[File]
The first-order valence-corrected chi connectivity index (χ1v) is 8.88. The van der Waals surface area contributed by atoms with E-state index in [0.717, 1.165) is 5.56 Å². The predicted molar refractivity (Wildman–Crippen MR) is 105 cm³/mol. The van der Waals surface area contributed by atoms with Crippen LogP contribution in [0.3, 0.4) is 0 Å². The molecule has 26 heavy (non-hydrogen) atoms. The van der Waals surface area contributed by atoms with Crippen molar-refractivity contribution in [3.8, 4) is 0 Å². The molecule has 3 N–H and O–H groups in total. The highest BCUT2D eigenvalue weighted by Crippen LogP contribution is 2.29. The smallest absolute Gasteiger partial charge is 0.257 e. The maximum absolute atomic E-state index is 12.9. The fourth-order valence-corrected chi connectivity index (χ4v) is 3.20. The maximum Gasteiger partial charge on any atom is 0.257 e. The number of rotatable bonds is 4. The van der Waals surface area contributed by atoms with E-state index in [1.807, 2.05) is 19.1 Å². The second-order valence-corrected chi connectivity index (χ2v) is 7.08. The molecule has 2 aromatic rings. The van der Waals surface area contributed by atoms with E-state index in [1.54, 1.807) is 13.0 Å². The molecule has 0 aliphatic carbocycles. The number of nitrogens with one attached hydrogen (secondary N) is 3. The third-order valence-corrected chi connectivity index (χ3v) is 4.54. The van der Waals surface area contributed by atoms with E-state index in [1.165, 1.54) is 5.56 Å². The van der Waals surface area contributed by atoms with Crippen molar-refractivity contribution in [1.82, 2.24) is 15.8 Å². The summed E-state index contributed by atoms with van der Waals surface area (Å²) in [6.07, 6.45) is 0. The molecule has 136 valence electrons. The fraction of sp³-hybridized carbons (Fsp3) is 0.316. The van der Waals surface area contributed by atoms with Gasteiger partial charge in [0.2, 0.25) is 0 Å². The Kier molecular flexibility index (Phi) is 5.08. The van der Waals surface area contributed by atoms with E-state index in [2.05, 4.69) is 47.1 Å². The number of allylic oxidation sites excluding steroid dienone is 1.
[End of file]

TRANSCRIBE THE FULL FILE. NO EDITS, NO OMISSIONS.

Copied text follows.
The first-order valence-corrected chi connectivity index (χ1v) is 8.88. The van der Waals surface area contributed by atoms with E-state index in [0.717, 1.165) is 5.56 Å². The predicted molar refractivity (Wildman–Crippen MR) is 105 cm³/mol. The van der Waals surface area contributed by atoms with Crippen LogP contribution in [0.3, 0.4) is 0 Å². The molecule has 26 heavy (non-hydrogen) atoms. The van der Waals surface area contributed by atoms with Crippen molar-refractivity contribution in [3.8, 4) is 0 Å². The molecule has 3 N–H and O–H groups in total. The highest BCUT2D eigenvalue weighted by Crippen LogP contribution is 2.29. The smallest absolute Gasteiger partial charge is 0.257 e. The maximum absolute atomic E-state index is 12.9. The fourth-order valence-corrected chi connectivity index (χ4v) is 3.20. The maximum Gasteiger partial charge on any atom is 0.257 e. The number of rotatable bonds is 4. The van der Waals surface area contributed by atoms with E-state index in [1.807, 2.05) is 19.1 Å². The second-order valence-corrected chi connectivity index (χ2v) is 7.08. The molecule has 2 aromatic rings. The van der Waals surface area contributed by atoms with E-state index in [1.54, 1.807) is 13.0 Å². The molecule has 0 aliphatic carbocycles. The number of nitrogens with one attached hydrogen (secondary N) is 3. The third-order valence-corrected chi connectivity index (χ3v) is 4.54. The van der Waals surface area contributed by atoms with E-state index in [1.165, 1.54) is 5.56 Å². The van der Waals surface area contributed by atoms with Crippen molar-refractivity contribution in [1.82, 2.24) is 15.8 Å². The summed E-state index contributed by atoms with van der Waals surface area (Å²) in [6.07, 6.45) is 0. The molecule has 136 valence electrons. The fraction of sp³-hybridized carbons (Fsp3) is 0.316. The van der Waals surface area contributed by atoms with Gasteiger partial charge in [0.2, 0.25) is 0 Å². The Kier molecular flexibility index (Phi) is 5.08. The van der Waals surface area contributed by atoms with E-state index in [2.05, 4.69) is 47.1 Å². The number of allylic oxidation sites excluding steroid dienone is 1.